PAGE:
TEHRAN, Iran -- The Iranian government has released a Marshall Islands-flagged cargo ship Thursday.
Iran's state-controlled media first reported the ship's release, which was later confirmed by the Maersk Line shipping company.
Iranian forces seized the MV Maersk Tigris after firing warning shots across its bridge on April 28. The seizure stems from a legal complaint by a private Iranian company.
The assumption, however, is that Iranian authorities actually boarded the Maersk in retaliation for having lost face when an Iranian convoy to Yemen turned around and headed home in late April as U.S. warships stood in the way.
Danish shipping company Maersk Line chartered the container ship from Singapore-based Rickmers Ship Management and insists it carried no "special cargo" such as military equipment.
In a statement issued Thursday, Maersk said the release came after "a constructive dialogue with the Iranian authorities, including the Ports & Maritime Organization, and the provision of a letter of undertaking in relation to the underlying cargo case."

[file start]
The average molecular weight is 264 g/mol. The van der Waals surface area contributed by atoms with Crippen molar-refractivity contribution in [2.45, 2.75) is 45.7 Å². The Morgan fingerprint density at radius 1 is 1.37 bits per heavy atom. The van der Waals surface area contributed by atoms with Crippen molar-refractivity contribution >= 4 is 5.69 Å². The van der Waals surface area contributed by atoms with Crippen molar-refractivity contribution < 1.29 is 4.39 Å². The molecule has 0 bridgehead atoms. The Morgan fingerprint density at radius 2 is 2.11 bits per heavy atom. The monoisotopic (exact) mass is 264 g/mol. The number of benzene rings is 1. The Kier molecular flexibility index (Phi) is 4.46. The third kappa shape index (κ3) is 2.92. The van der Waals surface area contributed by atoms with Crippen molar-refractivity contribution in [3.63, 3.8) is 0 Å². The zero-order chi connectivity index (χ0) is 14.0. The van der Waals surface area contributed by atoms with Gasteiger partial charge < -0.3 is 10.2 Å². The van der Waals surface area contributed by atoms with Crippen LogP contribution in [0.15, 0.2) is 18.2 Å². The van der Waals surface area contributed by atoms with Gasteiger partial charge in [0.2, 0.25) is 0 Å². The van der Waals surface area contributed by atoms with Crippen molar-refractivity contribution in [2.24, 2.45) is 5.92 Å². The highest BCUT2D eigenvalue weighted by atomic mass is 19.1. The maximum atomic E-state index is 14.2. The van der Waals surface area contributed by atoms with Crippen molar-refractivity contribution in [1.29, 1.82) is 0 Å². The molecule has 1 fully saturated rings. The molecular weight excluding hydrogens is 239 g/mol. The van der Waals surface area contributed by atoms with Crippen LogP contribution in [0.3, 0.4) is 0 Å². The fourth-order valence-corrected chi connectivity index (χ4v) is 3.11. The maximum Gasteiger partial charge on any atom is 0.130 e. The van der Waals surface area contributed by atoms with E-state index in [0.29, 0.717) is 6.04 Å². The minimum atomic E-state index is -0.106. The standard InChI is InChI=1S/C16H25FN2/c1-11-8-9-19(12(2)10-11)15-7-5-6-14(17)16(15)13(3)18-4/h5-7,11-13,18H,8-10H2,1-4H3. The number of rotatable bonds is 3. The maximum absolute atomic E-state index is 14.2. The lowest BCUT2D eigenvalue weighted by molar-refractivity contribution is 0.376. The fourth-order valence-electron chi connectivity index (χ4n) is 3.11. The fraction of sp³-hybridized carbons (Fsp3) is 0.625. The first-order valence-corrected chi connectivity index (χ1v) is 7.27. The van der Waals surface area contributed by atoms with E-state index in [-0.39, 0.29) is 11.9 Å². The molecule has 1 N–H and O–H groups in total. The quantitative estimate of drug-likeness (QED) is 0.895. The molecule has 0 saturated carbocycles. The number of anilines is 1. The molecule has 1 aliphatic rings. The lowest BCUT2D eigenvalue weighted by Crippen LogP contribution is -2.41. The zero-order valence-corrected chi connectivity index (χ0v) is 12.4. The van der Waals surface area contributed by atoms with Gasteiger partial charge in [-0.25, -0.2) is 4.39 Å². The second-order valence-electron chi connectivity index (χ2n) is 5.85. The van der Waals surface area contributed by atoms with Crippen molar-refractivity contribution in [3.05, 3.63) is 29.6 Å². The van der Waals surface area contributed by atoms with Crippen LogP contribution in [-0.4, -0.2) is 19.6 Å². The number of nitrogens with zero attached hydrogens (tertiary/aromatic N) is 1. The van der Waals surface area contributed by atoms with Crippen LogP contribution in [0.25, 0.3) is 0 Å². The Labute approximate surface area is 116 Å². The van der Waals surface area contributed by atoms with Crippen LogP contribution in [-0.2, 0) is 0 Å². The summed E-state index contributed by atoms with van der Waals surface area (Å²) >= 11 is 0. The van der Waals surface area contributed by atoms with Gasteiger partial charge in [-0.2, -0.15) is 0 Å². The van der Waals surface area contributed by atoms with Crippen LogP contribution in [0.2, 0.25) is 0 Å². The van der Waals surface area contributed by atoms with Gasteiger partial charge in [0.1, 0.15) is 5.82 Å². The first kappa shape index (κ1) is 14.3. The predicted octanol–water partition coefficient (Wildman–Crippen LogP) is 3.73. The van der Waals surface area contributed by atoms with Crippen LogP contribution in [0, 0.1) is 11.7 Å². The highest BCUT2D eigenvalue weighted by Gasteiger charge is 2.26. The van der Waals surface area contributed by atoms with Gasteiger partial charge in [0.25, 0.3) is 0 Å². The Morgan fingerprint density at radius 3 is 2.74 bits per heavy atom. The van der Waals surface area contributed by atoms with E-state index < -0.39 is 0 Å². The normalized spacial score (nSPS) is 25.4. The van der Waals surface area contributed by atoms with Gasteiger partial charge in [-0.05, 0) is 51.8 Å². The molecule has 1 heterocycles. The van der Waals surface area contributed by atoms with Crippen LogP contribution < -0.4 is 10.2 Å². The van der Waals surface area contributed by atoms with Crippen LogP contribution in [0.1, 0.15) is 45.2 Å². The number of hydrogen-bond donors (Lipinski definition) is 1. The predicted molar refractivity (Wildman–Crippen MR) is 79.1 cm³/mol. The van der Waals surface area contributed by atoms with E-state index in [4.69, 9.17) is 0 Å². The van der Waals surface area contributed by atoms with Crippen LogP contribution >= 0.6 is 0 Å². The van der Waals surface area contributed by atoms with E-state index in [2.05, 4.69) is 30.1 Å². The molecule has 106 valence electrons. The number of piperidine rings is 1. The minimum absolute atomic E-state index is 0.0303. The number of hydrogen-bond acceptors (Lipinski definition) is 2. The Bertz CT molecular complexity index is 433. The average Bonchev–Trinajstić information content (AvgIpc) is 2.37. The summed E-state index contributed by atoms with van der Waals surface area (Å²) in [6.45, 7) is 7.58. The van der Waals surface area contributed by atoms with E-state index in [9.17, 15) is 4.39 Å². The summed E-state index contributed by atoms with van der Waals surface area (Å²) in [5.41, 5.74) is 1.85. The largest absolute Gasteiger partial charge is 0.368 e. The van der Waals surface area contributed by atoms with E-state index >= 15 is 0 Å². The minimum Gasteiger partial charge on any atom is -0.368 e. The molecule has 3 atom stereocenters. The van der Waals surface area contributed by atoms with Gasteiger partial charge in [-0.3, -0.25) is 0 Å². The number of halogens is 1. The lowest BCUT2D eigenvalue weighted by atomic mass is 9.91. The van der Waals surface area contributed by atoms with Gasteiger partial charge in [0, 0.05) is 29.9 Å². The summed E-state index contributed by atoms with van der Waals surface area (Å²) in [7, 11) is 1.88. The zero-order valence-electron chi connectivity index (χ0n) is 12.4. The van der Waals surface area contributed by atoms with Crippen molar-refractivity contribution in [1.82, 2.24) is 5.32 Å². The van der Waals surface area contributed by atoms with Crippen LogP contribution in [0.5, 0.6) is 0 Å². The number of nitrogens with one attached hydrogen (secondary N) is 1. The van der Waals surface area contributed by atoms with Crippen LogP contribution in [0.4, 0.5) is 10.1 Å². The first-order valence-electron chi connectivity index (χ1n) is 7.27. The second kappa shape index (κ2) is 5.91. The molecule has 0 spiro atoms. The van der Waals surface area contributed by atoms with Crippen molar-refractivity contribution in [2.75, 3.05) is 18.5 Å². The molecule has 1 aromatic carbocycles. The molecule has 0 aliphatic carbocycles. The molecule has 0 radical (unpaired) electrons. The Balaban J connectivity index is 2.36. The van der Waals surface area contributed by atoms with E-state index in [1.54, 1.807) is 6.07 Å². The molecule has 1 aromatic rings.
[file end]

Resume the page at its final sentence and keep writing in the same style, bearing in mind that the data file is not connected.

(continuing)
Iranian officials said Wednesday that the ship would be freed once its owners paid a fine related to the legal dispute.
Maersk's statement on Thursday did not mention any payments the company might have agreed to, but said it would "continue our dialogue with the aim to fully resolve the cargo case."
In response to the Iranian forces' seizure of the ship, the U.S. military offered voluntary naval escort for all American-flagged vessels traversing the Strait of Hormuz - a vital waterway linking the oil ports of the Persian Gulf to the rest of the world.
As the incident appeared to be deescalating on Wednesday with the Iranians' announcement that the ship would likely be released, the Pentagon said the escort operation was concluding.
The Iranian decision to board the vessel was "a reflection of the fact that tensions are running very high, and these tensions don't really have borders," explained CBS News senior national security analyst Juan Zarate. "These are conflicts that are happening on the ground, they're happening in the shipping lanes, and there are places and points of vulnerability that could... serve as flashpoints for conflict."
It's worth noting, Zarate said, that the Iranians have their own economic interests in preserving the safety of the Strait of Hormuz, a body of water through which roughly 20 percent of the world's oil passes.
"They certainly want the lanes open, but they also want the world to know that they can impact the lines and that this is a point of leverage and vulnerability that Iran can use to its advantage," he said.